Quebec golf courses slowly being replaced by residential developments
This CP file photo shows a golfer shooting for the green at the Charny golf course near Quebec City in 2001.
Published Sunday, September 22, 2013 1:19PM EDT
Bad news for golf lovers: many of Quebec’s links are becoming laneways, fairways are being transformed into driveways, as developers build residential developments where putts were once sunk.
Golf courses around Montreal and in the rest of the province are slowly disappearing, as real estate developers keep eying golf courses for real estate developments.
Many of Quebec’s 320 golf course owners have opted to sell off some or all of all of their lands for housing, as struggling golf course owners find purchase offers hard to resist, according to Michel Lafreniere, who heads the Quebec Association of Golf Club General Managers.
Around Montreal, the Challenger Golf Course - an 18-hole facility until just a few years ago - was sold to a developer who has started work on a 1,000 unit project.
In Lachine, developers have applied for a permit to build 1,500 units on 26 acres (57 hectares) of land on the Meadowbrook Golf Club.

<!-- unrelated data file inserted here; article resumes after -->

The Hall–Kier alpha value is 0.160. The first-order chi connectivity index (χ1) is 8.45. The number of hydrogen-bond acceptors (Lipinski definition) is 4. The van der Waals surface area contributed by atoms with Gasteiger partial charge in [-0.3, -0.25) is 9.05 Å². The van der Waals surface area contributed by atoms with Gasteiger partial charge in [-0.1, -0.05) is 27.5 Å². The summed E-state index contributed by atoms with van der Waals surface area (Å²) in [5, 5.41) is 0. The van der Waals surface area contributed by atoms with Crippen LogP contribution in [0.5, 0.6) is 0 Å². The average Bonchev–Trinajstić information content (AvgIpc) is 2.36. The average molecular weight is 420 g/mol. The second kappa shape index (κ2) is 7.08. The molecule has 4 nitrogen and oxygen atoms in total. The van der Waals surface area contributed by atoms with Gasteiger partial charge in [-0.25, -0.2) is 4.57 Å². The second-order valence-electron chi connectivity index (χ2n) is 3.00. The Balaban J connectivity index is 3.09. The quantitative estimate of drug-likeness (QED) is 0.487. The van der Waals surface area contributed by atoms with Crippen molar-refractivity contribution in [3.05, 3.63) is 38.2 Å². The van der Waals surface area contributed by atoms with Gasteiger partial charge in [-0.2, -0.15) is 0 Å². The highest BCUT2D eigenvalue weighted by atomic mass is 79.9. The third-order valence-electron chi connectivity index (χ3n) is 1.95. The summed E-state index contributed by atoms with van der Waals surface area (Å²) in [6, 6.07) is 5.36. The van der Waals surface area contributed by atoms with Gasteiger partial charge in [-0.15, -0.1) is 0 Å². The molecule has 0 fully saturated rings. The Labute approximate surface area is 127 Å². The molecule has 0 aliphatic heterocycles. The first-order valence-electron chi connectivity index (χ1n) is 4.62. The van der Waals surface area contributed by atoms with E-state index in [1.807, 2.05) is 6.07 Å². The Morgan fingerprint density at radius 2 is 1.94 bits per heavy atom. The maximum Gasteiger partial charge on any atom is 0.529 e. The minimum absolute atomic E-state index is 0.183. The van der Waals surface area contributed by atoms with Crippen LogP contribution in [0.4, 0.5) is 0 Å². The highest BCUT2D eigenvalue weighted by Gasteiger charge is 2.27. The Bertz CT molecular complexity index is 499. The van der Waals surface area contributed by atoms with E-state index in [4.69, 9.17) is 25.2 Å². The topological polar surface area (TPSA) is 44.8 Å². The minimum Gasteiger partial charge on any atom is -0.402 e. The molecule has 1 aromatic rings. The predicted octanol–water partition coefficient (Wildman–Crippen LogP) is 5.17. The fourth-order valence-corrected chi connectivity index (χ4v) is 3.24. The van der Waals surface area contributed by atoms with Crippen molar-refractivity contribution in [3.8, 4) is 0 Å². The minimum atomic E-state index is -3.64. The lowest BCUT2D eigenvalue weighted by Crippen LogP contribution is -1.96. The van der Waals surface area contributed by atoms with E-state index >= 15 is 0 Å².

The project has met some resistance and now faces a new obstacle in the form of a new Montreal bylaw which would ban the construction of new buildings within 30 metres of busy train tracks and 300 metres from a railway yard.
But many urban golf course owners are holding out, as they have seen the value of their property continue to rise unabated over the last few years, according to Lafreniere.
In some cases, developments on former golf courses have met fierce resistance from nearby residents, such as in St. Bruno where locals have proved reticent about a possible increase in traffic when half of the Riviera Golf Club - which is divided between the municipalities of Carignan and St. Bruno - gets turned into housing.
In other cases, residents object to developments because it erodes the supply of green space. Such is the case at the Golf Val-Bélair, near Quebec City where residents have fought the transformation on the basis that it constitutes a change in the vocation of the land.
-With a file from The Canadian Press